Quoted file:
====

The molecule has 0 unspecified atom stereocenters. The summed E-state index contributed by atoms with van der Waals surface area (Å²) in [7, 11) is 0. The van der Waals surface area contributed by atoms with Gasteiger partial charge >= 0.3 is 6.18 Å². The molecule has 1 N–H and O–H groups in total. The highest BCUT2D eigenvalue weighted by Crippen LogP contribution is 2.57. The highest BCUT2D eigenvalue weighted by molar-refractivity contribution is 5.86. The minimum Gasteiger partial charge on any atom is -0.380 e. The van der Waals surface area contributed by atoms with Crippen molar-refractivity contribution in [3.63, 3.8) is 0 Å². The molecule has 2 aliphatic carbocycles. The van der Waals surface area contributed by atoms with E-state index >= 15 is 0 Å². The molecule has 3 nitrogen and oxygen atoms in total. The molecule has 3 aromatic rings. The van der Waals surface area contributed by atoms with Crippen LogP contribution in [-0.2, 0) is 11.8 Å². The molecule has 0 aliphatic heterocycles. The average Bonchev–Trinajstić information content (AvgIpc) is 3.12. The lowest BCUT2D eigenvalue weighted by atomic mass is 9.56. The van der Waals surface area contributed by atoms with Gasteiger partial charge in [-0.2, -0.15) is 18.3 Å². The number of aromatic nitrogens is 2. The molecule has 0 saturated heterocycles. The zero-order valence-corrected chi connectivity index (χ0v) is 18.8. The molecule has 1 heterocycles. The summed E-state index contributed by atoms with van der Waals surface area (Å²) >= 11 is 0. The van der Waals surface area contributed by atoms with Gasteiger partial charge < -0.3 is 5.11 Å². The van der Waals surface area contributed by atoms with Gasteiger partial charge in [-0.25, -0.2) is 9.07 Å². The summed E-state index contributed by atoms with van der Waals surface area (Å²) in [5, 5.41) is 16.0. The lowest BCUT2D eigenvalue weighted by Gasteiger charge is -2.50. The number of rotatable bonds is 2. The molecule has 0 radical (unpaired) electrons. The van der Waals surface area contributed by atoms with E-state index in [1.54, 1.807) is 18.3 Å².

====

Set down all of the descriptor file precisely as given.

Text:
The molecule has 0 unspecified atom stereocenters. The summed E-state index contributed by atoms with van der Waals surface area (Å²) in [7, 11) is 0. The van der Waals surface area contributed by atoms with Gasteiger partial charge >= 0.3 is 6.18 Å². The molecule has 1 N–H and O–H groups in total. The highest BCUT2D eigenvalue weighted by Crippen LogP contribution is 2.57. The highest BCUT2D eigenvalue weighted by molar-refractivity contribution is 5.86. The minimum Gasteiger partial charge on any atom is -0.380 e. The van der Waals surface area contributed by atoms with Crippen molar-refractivity contribution in [3.63, 3.8) is 0 Å². The molecule has 2 aliphatic carbocycles. The van der Waals surface area contributed by atoms with E-state index >= 15 is 0 Å². The molecule has 3 nitrogen and oxygen atoms in total. The molecule has 3 aromatic rings. The van der Waals surface area contributed by atoms with Crippen LogP contribution in [-0.2, 0) is 11.8 Å². The molecule has 0 aliphatic heterocycles. The average Bonchev–Trinajstić information content (AvgIpc) is 3.12. The lowest BCUT2D eigenvalue weighted by atomic mass is 9.56. The van der Waals surface area contributed by atoms with Gasteiger partial charge in [-0.2, -0.15) is 18.3 Å². The number of aromatic nitrogens is 2. The molecule has 0 saturated heterocycles. The zero-order valence-corrected chi connectivity index (χ0v) is 18.8. The molecule has 1 heterocycles. The summed E-state index contributed by atoms with van der Waals surface area (Å²) >= 11 is 0. The van der Waals surface area contributed by atoms with Gasteiger partial charge < -0.3 is 5.11 Å². The van der Waals surface area contributed by atoms with Gasteiger partial charge in [-0.25, -0.2) is 9.07 Å². The summed E-state index contributed by atoms with van der Waals surface area (Å²) in [5, 5.41) is 16.0. The lowest BCUT2D eigenvalue weighted by Gasteiger charge is -2.50. The number of rotatable bonds is 2. The molecule has 0 radical (unpaired) electrons. The van der Waals surface area contributed by atoms with E-state index in [1.54, 1.807) is 18.3 Å².